Monthly Musing – March 2022 – In like a lion …
“March comes in like a lion and goes out like a lamb.”
Or more appropriately this week: “out like a fish” (as the dog and I squelched along sodden footpaths and across wet grass) or “out like a polar bear” as the temperatures dropped and the frost returned.
The implication is that the weather at the beginning of March is still Wintery; loud and blustery, and by the end of the month, much gentler Spring weather has arrived – but of course, the weather does exactly what it wants to do and climate change has no time for old sayings. Two years ago, we were sweltering at this time of the year during the first coronavirus lockdown, and today I’m striding out with the dog with my coat firmly zipped up and ALL the Winter layers still on.
I expect that all languages and cultures have sayings like this – ones that we can remember our grandparents saying and which seemed to be an absolute truth from the mouths of the older generation. I can remember being certain that it was going to rain when cows lay down, that seeing early holly berries meant plenty of snow (perhaps this is true everywhere except the volcanic hotspot of Winwick*) and that if it rained on St Swithun’s Day on 15 July, it was probably going to rain for the next 40 days and nights (St Swithun has had more than his fair share of extra days recently, I think! 🙂 ).
Nowadays, we have science to explain the meanings behind some of the sayings that we grew up with and whilst I think that sometimes it’s a bit of a shame to have to definitely prove something (or not), I find it fascinating that some of them do actually have some scientific basis. There really is a reason why there are red skies at night, or why “mackerel skies” precede rain!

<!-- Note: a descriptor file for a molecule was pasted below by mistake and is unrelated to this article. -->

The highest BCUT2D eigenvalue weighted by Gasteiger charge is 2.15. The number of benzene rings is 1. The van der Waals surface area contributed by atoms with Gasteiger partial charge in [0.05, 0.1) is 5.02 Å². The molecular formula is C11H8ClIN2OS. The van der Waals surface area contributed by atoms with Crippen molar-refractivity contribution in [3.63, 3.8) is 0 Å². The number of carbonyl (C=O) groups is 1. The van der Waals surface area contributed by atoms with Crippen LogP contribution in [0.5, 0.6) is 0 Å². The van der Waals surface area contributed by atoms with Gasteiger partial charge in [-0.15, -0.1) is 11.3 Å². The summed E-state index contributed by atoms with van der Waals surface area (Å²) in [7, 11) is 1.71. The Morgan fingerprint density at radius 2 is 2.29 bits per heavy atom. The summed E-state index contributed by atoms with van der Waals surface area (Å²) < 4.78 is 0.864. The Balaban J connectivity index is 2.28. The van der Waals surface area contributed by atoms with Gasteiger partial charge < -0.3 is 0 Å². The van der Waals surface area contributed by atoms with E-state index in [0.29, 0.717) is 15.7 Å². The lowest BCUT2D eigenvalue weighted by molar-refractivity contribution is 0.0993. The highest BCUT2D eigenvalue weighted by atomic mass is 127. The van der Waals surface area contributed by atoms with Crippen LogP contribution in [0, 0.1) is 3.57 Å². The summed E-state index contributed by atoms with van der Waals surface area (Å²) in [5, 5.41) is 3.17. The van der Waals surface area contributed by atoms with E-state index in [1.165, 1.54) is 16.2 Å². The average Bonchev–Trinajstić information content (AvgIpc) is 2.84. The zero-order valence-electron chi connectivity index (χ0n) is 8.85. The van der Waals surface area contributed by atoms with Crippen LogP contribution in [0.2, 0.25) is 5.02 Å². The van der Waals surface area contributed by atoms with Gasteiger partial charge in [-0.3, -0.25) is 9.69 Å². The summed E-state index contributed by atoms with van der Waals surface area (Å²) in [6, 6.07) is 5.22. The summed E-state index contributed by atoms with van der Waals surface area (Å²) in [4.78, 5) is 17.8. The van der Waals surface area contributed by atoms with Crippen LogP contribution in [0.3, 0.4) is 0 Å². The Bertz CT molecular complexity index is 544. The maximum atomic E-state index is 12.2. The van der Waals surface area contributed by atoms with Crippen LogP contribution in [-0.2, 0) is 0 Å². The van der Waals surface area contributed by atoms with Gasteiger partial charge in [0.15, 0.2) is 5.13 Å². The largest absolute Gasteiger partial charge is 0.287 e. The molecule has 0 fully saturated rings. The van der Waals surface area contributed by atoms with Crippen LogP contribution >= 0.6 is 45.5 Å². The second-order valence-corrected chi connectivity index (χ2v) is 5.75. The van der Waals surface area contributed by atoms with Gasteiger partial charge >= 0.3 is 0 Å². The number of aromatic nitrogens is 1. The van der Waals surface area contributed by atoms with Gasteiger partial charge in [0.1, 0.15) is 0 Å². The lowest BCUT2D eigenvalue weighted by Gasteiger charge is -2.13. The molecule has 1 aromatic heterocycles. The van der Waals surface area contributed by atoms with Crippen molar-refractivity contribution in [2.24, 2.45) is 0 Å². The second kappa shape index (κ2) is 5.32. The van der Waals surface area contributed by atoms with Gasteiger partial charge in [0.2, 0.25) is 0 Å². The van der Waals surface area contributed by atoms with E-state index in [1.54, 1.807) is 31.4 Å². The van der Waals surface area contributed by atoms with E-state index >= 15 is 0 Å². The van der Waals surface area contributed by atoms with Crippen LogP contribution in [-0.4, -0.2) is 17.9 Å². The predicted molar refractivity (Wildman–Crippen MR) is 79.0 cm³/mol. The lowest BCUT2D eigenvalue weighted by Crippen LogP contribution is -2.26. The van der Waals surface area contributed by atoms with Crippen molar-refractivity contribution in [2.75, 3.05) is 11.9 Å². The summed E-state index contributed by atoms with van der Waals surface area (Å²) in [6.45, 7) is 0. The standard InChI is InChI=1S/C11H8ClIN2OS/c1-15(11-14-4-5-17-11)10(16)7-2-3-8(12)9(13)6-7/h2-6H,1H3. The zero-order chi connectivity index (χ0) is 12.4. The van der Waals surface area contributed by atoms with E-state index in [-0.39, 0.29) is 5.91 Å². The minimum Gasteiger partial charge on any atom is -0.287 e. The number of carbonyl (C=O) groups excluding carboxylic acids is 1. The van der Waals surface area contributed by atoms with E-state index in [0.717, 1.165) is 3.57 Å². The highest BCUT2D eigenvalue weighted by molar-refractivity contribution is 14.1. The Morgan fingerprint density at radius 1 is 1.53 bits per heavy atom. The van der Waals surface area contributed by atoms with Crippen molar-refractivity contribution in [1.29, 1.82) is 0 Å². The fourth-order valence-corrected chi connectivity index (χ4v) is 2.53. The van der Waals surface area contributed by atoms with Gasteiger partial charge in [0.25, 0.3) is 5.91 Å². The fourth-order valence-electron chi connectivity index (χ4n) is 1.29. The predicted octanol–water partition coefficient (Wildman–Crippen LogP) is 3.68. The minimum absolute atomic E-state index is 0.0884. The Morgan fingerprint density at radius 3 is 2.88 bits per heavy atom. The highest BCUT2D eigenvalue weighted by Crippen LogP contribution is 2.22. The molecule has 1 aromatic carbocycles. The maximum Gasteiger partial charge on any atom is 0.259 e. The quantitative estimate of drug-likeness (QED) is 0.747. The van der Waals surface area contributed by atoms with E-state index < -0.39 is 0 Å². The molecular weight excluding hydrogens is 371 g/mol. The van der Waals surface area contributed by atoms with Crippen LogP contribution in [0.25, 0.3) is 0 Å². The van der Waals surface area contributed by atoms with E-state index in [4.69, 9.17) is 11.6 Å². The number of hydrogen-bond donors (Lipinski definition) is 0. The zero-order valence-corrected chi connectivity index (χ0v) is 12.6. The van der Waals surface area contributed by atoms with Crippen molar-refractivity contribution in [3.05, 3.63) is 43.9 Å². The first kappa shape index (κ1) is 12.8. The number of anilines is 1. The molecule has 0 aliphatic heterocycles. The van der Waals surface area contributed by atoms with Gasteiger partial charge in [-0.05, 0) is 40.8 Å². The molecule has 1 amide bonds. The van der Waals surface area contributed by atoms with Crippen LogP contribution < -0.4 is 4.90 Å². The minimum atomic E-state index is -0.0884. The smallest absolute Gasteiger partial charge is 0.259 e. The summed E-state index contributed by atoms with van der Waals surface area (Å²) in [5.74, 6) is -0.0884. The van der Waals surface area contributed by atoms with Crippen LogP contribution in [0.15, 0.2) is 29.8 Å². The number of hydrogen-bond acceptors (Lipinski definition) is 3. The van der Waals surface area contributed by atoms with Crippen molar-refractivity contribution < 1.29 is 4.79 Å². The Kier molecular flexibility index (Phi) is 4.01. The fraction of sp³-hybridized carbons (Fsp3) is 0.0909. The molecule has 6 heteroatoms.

With all the facts and information that we have at our disposal nowadays, it’s easy to dismiss all of these old sayings as nonsense but they are part of the colour of our childhoods and our language. I can still remember being told not to go outside without a vest or a coat on (“cast ne’er a clout till May is out”) and I probably rolled my eyes and took my coat off as soon as I was out of view, but I absolutely believe in not assuming that the frost risk is over until the end of May and wouldn’t dream of risking my seedlings so carefully protected in the greenhouse.
I love that we are a mixture of old sayings and new facts, that we “swear by” things that our parents and grandparents said even if we now know them to be quite ridiculous, and I wouldn’t change any of it.
I’m looking out of the window at my washing blowing in the sunshine. Yes, the end of March might finally be the lamb of the saying – but it’s still not warm so I hope this lamb has its coat on!
* we get very little snow in Winwick even when the surrounding areas are covered in the white stuff; I’m convinced it’s because we live over an undiscovered volcanic hotspot!